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Mandu: Korean vegetable dumpling

Mandu: Korean Vegetable Dumplings

Mandu: Korean vegetable dumpling

MANDU is the Korean word for dumpling. And they are one of the most delicious things I have ever tasted. Ever.


IMG_2383 IMG_2384

I went to South Korea thinking I liked spicy food. Yeah right!  A couple bites of anything red over there would put my whole GI track in over drive, would keep my system cleaned out for weeks, and burn my tongue for dayssss.  Apparently every child grows up eating super super spicy food so that their tolerance for spicy food is off the charts by the time adulthood rolls around. I am not exaggerating. I quickly learned to avoid anything that was red, aka coated in the spiciest spicy red chili pepper sauce in the world. Ok, I may be exaggerating, but just a little.

Dumplings however were zero spicy.

P1040107 P1040168 P1040218 P1040269 P1040271 P1040284 P1040293 P1040297 P1040305 P1040376 P1040385P1040326My time in South Korea, for an exchange program during college, was a simply amazing once in a lifetime experience. I was able to meet some beautiful people (inside & out) whom I miss dearly, learn about an ancient fascinating culture, see the landscape of a most beautiful country, and try some really good food (that wasn’t red).  My favorites were pumpkin soup, doughnuts filled with sweet bean paste, bulgogi, pajeon,and of course my #1 favorite was mandu-Korean dumplings!  Whenever I had the chance to eat dumplings, I was all over it.  So of course, when I came home, I wanted to reproduce and share that amazing tasting food with my family.  I searched high and low for a good Mandu recipe, but none were exactly what I was looking for.   Combining ideas from several recipes and remembering some specific ingredients from the little dumplings I loved, I made the Mandu of my dreams.

I’ve always held this belief when it comes to cooking; if I love the ingredients, then I will almost definitely love the results. So it follows that I am in love with these dumplings.

The first time I made dumplings, I used equal parts ground pork, ground beef, and tofu for the base and that was oh-so-delicious, but this time I wanted wanted to make a vegetable dumpling.  It is partly because I want to be healthier, partly because my husband doesn’t like pork, and mostly because I despise touching raw ground meat. The nurse-germaphobe in me does not want to touch anything gross without some nice latex gloves on.  I will touch any and absolutely anything with gloves on, but I am fresh out of those on the home front.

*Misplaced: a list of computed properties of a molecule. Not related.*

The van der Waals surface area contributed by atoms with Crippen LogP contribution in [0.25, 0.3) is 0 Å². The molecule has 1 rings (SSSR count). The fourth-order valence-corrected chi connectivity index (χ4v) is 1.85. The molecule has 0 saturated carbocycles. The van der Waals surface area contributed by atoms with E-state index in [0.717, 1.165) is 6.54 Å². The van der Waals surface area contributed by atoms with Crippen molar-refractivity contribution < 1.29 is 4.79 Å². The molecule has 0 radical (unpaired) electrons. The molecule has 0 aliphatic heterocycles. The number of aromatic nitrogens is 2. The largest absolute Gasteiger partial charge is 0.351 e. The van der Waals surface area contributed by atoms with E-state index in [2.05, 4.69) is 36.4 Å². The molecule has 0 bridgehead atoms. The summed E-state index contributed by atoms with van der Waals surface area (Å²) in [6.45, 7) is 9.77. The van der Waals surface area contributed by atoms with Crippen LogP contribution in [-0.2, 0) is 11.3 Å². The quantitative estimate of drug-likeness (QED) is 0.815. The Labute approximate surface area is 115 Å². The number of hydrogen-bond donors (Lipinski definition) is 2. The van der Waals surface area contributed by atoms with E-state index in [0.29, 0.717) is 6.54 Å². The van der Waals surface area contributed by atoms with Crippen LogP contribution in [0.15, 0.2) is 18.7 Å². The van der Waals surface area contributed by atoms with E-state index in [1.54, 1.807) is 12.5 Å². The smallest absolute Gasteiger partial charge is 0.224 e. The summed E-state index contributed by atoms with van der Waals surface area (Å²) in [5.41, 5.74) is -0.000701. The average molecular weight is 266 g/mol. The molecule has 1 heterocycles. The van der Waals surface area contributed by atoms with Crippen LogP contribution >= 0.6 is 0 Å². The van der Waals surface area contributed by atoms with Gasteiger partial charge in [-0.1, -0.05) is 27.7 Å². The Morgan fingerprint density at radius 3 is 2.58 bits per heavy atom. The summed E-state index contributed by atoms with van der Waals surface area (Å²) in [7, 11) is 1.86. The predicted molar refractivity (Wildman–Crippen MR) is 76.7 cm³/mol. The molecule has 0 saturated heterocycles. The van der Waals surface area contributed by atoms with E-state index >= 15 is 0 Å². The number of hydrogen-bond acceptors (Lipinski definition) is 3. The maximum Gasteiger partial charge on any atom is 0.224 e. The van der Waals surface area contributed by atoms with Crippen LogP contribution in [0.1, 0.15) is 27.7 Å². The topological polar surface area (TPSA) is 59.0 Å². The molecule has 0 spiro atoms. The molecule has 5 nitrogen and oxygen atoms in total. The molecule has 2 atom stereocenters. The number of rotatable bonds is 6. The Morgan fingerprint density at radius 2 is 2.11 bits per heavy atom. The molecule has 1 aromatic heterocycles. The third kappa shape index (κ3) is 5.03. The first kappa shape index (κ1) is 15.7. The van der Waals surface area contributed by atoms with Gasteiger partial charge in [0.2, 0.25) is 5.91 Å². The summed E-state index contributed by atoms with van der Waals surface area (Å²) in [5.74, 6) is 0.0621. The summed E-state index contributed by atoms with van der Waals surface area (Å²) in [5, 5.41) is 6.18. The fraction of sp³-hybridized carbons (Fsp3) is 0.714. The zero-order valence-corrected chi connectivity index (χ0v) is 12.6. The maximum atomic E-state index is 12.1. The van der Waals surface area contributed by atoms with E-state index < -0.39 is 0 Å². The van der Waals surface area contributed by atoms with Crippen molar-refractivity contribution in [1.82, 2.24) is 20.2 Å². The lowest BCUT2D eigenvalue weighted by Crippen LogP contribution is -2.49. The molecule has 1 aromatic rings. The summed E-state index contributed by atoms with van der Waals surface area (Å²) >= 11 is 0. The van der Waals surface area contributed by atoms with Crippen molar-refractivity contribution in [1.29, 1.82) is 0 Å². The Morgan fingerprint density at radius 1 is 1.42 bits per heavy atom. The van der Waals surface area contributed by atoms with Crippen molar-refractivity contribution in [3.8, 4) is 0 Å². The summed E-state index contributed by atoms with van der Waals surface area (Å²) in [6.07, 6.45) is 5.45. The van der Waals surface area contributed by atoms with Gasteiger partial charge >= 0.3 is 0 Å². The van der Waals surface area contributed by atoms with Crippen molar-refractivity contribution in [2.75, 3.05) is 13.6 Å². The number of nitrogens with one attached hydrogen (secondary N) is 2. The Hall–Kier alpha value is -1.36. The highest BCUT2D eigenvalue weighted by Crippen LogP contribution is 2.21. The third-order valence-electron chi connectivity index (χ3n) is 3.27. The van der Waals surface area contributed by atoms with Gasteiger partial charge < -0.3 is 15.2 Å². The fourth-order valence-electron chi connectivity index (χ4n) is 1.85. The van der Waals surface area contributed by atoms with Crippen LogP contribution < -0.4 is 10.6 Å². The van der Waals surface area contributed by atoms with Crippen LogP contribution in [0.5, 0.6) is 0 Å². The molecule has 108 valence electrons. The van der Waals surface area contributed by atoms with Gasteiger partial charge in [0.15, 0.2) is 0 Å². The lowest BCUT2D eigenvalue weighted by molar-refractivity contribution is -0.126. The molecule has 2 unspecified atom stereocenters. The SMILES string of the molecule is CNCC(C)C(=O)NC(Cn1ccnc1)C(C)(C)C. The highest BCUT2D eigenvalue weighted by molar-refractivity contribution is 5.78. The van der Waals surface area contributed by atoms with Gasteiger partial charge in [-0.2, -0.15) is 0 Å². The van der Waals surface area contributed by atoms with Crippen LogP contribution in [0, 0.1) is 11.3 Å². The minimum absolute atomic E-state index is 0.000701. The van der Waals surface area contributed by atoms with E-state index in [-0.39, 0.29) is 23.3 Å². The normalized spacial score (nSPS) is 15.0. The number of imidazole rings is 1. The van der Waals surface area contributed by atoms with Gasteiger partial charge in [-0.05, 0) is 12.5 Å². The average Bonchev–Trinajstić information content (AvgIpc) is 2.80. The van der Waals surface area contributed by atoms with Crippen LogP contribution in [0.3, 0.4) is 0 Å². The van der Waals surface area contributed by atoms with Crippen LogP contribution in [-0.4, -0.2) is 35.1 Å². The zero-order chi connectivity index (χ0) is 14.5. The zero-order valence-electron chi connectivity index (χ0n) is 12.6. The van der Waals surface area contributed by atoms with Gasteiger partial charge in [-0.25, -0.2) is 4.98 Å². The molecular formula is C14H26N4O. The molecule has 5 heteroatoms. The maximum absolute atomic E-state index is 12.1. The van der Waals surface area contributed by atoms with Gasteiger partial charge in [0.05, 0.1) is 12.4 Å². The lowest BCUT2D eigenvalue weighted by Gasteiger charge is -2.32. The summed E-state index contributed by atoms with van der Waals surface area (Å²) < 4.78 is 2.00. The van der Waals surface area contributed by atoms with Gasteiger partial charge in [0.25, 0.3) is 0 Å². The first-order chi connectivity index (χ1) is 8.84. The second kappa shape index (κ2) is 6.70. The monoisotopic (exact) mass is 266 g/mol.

I also consulted my dear friend Seo Yeon for some extra Mandu making tips to make the perfect Korean Dumplings.



These dumplings were pretty easy to make, but take a good bit of time to   individually fold each dumpling.   The dumpling skin packs in the store come with 60 so that does indeed make for quite a bit of folding, but the good news is they can be frozen for later and are just as delicious!

IMG_2347IMG_2349IMG_2350Just mix up all the prepared ingredientsIMG_2355 and start folding.  Put a heaping teaspoon in the center of the skin then rub some water with a finger along the two top edges.  Then, fold in half and press the edges together.  When sealed, turn the dumpling upright and wrinkle the edges towards the center, making them look wavy.IMG_2358
After making the dumplings, you can boil, steam, pan sear, or add them to soup.  They are versatile and make a quick easy meal when frozen.  To freeze, just put dumplings on a floured pan in the freezer, making sure each dumpling is not touching another. Once completely frozen, an hour or two, throw them all in a freezer bag and removed desired amount when ready to eat.  Just add a couple minutes to cooking time, about 3-5 minutes for all methods.


The dipping sauce is almost as important as the dumplings.  Just mix equal parts water, soy sauce, and rice vinegar then sprinkle top with sesame seeds and ginger.

I doubled this recipe and mixed the other half of the filling in chicken stock and water to make an Asian soup to go with the dumplings for dinner.

Mandu: Korean Vegetable Dumplings
Cuisine: Korean
Prep time: 
Cook time: 
Total time: 
Serves: 10
Korean Vegetable Dumplings. Makes 60 dumplings
  • ¾ cup shredded carrots
  • 1 pack mushrooms, 8 oz
  • ½ cup cooked chopped vermicelli rice
  • ½ cup finely chopped cabbage
  • ½ cup green onions/chives
  • ½ tbsp sesame oil
  • 1 tbsp sesame seeds
  • 2 tsp soy sauce
  • 1 tsp ground ginger
  • 1 tsp garlic powder
  • 3 oz tofu
  • 1 pack dumpling skins (about 60)
  1. Microwave tofu 1 minute and squeeze out liquid in paper towels. Add tofu to bowl and mash with fork.
  2. Add garlic, ginger, soy sauce, sesame seeds, sesame oil, finely chopped cabbage, shredded carrots, cooked & finely chopped vermicelli rice, diced mushrooms, and finely diced green onions and then mix well.
  3. Place heaping teaspoon full of mixture in center of dumpling skin and rub wet finger over two adjacent sides a couple times. Fold dry edges over on top of wet edges and pinch closed. For looks, press the two opposite corners ups towards the center, which makes the edges look wavy.
  4. Boil desired amount of finished dumplings for 2 minutes and serve with dipping sauce (sauce recipe in notes).
  5. For extra dumplings, place on floured pan (not touching each other) in freezer for 1-2 hours. Once frozen completely, transfer to freezer bag. Good for 4 months.
The dip: mix equal parts water, soy sauce, and rice vinegar then sprinkle top with sesame seeds and ginger.